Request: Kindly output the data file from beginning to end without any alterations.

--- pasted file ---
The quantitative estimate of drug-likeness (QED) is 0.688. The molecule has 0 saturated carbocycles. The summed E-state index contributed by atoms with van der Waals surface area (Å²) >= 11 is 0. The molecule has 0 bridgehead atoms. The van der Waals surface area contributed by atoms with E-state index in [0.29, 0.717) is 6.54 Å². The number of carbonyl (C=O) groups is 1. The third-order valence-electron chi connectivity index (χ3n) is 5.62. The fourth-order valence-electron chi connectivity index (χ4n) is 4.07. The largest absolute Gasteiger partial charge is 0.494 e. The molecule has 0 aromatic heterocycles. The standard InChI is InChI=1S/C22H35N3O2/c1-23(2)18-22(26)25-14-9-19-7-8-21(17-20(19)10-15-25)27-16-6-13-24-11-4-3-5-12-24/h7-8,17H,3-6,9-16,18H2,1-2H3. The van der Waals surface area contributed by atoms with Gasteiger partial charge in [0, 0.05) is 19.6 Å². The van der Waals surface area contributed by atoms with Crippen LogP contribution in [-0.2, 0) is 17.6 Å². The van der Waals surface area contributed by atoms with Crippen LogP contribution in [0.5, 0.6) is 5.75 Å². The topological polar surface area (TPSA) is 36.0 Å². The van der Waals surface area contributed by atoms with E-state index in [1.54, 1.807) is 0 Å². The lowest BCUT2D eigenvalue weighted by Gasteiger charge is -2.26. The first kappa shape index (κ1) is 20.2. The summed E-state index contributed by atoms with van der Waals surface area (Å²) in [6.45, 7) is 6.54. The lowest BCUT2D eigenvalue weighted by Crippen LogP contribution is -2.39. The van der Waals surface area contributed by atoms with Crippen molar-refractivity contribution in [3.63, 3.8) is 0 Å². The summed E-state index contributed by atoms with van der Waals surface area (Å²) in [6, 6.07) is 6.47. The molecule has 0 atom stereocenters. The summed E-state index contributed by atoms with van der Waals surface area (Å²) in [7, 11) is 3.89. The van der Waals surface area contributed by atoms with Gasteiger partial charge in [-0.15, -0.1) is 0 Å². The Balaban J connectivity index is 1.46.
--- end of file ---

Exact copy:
The quantitative estimate of drug-likeness (QED) is 0.688. The molecule has 0 saturated carbocycles. The summed E-state index contributed by atoms with van der Waals surface area (Å²) >= 11 is 0. The molecule has 0 bridgehead atoms. The van der Waals surface area contributed by atoms with E-state index in [0.29, 0.717) is 6.54 Å². The number of carbonyl (C=O) groups is 1. The third-order valence-electron chi connectivity index (χ3n) is 5.62. The fourth-order valence-electron chi connectivity index (χ4n) is 4.07. The largest absolute Gasteiger partial charge is 0.494 e. The molecule has 0 aromatic heterocycles. The standard InChI is InChI=1S/C22H35N3O2/c1-23(2)18-22(26)25-14-9-19-7-8-21(17-20(19)10-15-25)27-16-6-13-24-11-4-3-5-12-24/h7-8,17H,3-6,9-16,18H2,1-2H3. The van der Waals surface area contributed by atoms with Gasteiger partial charge in [0, 0.05) is 19.6 Å². The van der Waals surface area contributed by atoms with Crippen LogP contribution in [-0.2, 0) is 17.6 Å². The van der Waals surface area contributed by atoms with Crippen LogP contribution in [0.5, 0.6) is 5.75 Å². The topological polar surface area (TPSA) is 36.0 Å². The van der Waals surface area contributed by atoms with E-state index in [1.54, 1.807) is 0 Å². The lowest BCUT2D eigenvalue weighted by Gasteiger charge is -2.26. The first kappa shape index (κ1) is 20.2. The summed E-state index contributed by atoms with van der Waals surface area (Å²) in [6.45, 7) is 6.54. The lowest BCUT2D eigenvalue weighted by Crippen LogP contribution is -2.39. The van der Waals surface area contributed by atoms with Crippen molar-refractivity contribution in [3.63, 3.8) is 0 Å². The summed E-state index contributed by atoms with van der Waals surface area (Å²) in [6, 6.07) is 6.47. The molecule has 0 atom stereocenters. The summed E-state index contributed by atoms with van der Waals surface area (Å²) in [7, 11) is 3.89. The van der Waals surface area contributed by atoms with Gasteiger partial charge in [-0.15, -0.1) is 0 Å². The Balaban J connectivity index is 1.46.